To lower the control console 22, the procedure is generally reversed, with the winch line 386 being fastened to the control console and pulled tight by the winch of the power system 24. The pins locking the control console 22 against movement relative to the second leg segments 382 are removed, leaving the winch line 386 to prevent downward movement by the control console. The winch line 386 is then paid out slowly, allowing the control console 22 to ride downwardly along the upright second leg segments 382, serving as tracks. When the control console 22 contacts and rests on the skid 16, the winch line 386 may be removed from the control console. With the control console 22 thus supported by the skid 16, the leg assemblies 376 may be folded against the mast 12 in anticipation of the mast being folded forward over the skid 16.
To accomplish the folding of the leg assemblies 376, the winch line 386 is joined to the two leg assemblies at or near the pivot connections 384, and the winch line is drawn in by the winch of the power source 24. As the winch line 386 is thus retracted, the first leg segments 380 pivot about their corresponding connections 378 with the mast gin poles, while the second leg segments 382, remaining vertically oriented, are moved upwardly and toward the mast 12, with both first and second segments 382 and 380 very nearly parallelling the mast, as shown in FIG. 3. The leg assemblies 376 may then be fastened to the structure of the gin poles 40 and 44, thereby held secure against the mast 12 when the mast is folded to its horizontal configuration, such as in FIGS. 1 and 2.
Horizontal adjustments of the skid 16 may be made by utilizing a double-cylinder system, shown generally at 392 in FIGS. 30 and 31, which couples the skid 16 to the flatbed 18. The double-cylinder system 392 includes two fluid pressure operated piston-and-cylinder assemblies 392a and 393b, with their fluid chambers in common communication with a fluid pressure source (not shown). The assembly 392 is constructed so that application of pressure to extend one of the fluid cylinder assemblies 392a or 392b operates to retract or to allow retraction of, the other of the two cylinder assemblies. Each of the cylinder assemblies 392a and 393b is in contact with a cross member 16a and 16b, respectively, of the skid 16. Consequently, operation to extend the rearward cylinder system 392a, and coincidently retract the forward cylinder assembly 392b, generates a force against the cross member 16a, while allowing the cross member 16b to move toward the assembly 392. With the fluid cylinder assembly 392 anchored relative to the flatbed 18, the skid 16 is then propelled toward the rear of the flatbed. Operation of the fluid cylinder system 392 to extend the forward cylinder 392b and to retract the rearward assembly 392a propels the skid 16 toward the forward end of the flatbed 18.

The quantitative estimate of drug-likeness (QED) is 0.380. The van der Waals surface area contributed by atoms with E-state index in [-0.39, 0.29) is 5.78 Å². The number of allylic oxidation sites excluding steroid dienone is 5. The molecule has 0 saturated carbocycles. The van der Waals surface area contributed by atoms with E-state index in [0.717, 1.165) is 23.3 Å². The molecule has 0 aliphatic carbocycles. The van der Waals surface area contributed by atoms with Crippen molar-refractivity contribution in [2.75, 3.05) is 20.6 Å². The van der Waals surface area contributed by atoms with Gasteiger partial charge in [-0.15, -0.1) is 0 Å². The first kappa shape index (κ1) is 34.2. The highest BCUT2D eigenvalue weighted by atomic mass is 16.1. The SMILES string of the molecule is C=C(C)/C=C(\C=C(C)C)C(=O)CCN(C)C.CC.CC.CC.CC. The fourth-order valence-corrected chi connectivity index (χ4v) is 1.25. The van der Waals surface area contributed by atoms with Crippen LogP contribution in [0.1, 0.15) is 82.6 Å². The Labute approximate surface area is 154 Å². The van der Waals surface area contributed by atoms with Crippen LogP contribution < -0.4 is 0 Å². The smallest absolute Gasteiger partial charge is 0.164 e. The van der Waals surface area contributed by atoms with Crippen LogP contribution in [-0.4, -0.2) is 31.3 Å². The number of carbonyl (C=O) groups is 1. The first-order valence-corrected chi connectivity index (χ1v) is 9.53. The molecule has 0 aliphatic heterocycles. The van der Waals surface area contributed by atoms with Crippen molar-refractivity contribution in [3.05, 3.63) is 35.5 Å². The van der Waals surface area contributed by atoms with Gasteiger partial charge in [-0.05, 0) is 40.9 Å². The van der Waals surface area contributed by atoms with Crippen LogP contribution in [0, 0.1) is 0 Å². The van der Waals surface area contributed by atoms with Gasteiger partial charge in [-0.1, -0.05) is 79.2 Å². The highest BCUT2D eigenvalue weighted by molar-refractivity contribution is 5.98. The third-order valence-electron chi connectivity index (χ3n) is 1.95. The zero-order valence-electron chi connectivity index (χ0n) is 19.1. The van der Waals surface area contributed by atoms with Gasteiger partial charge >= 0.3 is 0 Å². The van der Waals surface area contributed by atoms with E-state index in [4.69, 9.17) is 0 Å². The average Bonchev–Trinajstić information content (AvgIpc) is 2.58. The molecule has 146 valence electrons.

A pin 394 projecting upwardly from, and fixed rigidly to, the flatbed 18 is confined within a slot 16c in the skid 16, oriented along a backward and forward direction along the skid. The confinement of the pin 394 within the slot 16c ensures that the operation of the double cylinder assembly 392 results only in longitudinal motion of the skid 16 relative to the longitudinal axis of the flatbed 18.